3 Voices

There are voices I hear. I have heard them since I was twelve years old. It was always at night. He told me wretched things. I laid trembling, with covers raised over my head. Lest, I peek for a second and open myself to a full attack. Quickly, I would turn on the light in the hallway, with hope that the radiance of the light would serve as defense against this violent assail. I placed a Bible under my pillow. So, when sleep finally came the voice wouldn’t terrorize me in my dreams.

Disturbing isn’t it? If there was room for mental health in Nigerian culture, I would have been diagnosed. Night and sleep became fearful. I laid wide awake hiding in view of my aggressor. Knowing, insomnia was my sole defense. This voice was not my own, but another’s. The owner of that voice was evil. His malfeasance was deep, for there was no good in him. His demented affliction was malicious and vile. His voice preyed on my adolescent insecurity and romanced it. Quickly the two became one, sharing features: my voice with his words.

His voice softened, but his message endured. I stopped being scared and listened. My voice made the message sound like mine. The words sounded too familiar to be questioned as lies. They were true. They had to be true, because it was me saying these evil things to myself. I followed that voice and its messages all through out middle school and adolescence. The message? “You are not ___________.” Fill in the blank: beautiful, smart, friendly, skinny, funny, good, desirable, clean, lovely, wanted, needed. Like an addict, the voice knew that with each and every message, it needed to steadily increase my dosage for the same high of misery. “You are unworthy. You are unloved. You are bad, there is nothing good in you.” The messages increased to fearful levels. “Why are you even here? No one wants you. No one loves you. No one will ever love you.” As I type, my soul quivers at the familiarity of this feeling. I remember my response to these thoughts. I was dark. There was no joy in me. The voice was not separate from me. It was me. My identity was in the darkness I felt, and it clearly displayed itself in my actions.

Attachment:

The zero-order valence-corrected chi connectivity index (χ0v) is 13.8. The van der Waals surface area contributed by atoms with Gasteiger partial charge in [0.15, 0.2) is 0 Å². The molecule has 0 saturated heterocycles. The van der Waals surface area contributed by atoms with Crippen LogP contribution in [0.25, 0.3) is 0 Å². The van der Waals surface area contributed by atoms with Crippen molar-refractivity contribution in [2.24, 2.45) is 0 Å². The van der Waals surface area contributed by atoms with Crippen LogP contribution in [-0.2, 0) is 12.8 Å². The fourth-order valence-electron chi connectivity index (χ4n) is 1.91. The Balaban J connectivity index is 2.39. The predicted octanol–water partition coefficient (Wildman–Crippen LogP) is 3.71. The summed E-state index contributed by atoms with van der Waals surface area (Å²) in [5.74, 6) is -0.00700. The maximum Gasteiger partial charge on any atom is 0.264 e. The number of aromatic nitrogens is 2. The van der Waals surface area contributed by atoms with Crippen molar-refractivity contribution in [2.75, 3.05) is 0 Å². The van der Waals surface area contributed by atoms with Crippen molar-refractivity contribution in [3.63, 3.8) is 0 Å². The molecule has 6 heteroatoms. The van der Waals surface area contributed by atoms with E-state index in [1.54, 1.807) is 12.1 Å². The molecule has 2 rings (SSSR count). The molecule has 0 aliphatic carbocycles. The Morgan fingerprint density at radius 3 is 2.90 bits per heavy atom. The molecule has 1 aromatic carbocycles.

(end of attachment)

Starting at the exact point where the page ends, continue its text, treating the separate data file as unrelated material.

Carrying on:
For five years I was guided by this voice in all of its rage-filled melancholy. It was not until college, I began to address this voice. Simultaneously, I was introduced to another voice. His Voice was nothing like mine. It was authoritative and gentle. It was the voice an outdoors man who tries to free a frantic animal from its trap. His Voice was (and is) comforting, safe, and dominating. As this Voice spoke to me often the demented monster of my voice would scream louder, attempting to drown out His. There is something about His Voice. Even in the cacophony of  chaotic clamor, His Voice is beautiful. It is the C major to my D minor. The more I heard His, the less I heard mine. I fell in love with His Voice. I followed His Voice.

Soon divorce papers were filed, and I got my voice back. As, I looked at the abusive refrain I sang to myself, the true nature of the voice in the night returned with a new message. “Do you really think your voice can sing with His? Do you really think your voice can even sing His song?” Like an badgered woman returning to her abuser, I listened. For this voice knew there were two ways he could control me. I could sing with him, or I could not sing at all. I was silent. I was scared if I sang His Voice, the voice in the night would heckle me.

But His Voice comforted me. Oft in my weakness, during the night, I’d feel His Hand on my cheek. His Hand would graze toward my chin and lift my face to His. He is breathtaking in may ways, but as I marveled at Him, I could not elude the sureness of His Voice. This sureness was rooted in the truth of His Words. I could trust His Words; I could trust His Voice.

I sang with His Voice. However, the voice in the night still comments. “Do you think you are really pleasing to God?” In the moments when my voice sounds discordant. He says, “Has God really forgiven you?” Sometimes, I stop singing trying to respond back to the voice in the night. However, His Voice has taught me that His Song is my response to the voice in the night’s accusations. So, in all my feeble predilection, I continue singing His Song, and the wretched voice in the night cowers back into the corner and dissolves into the night. As my head rests tranquilly in His Hand, and He sings His Song over me.

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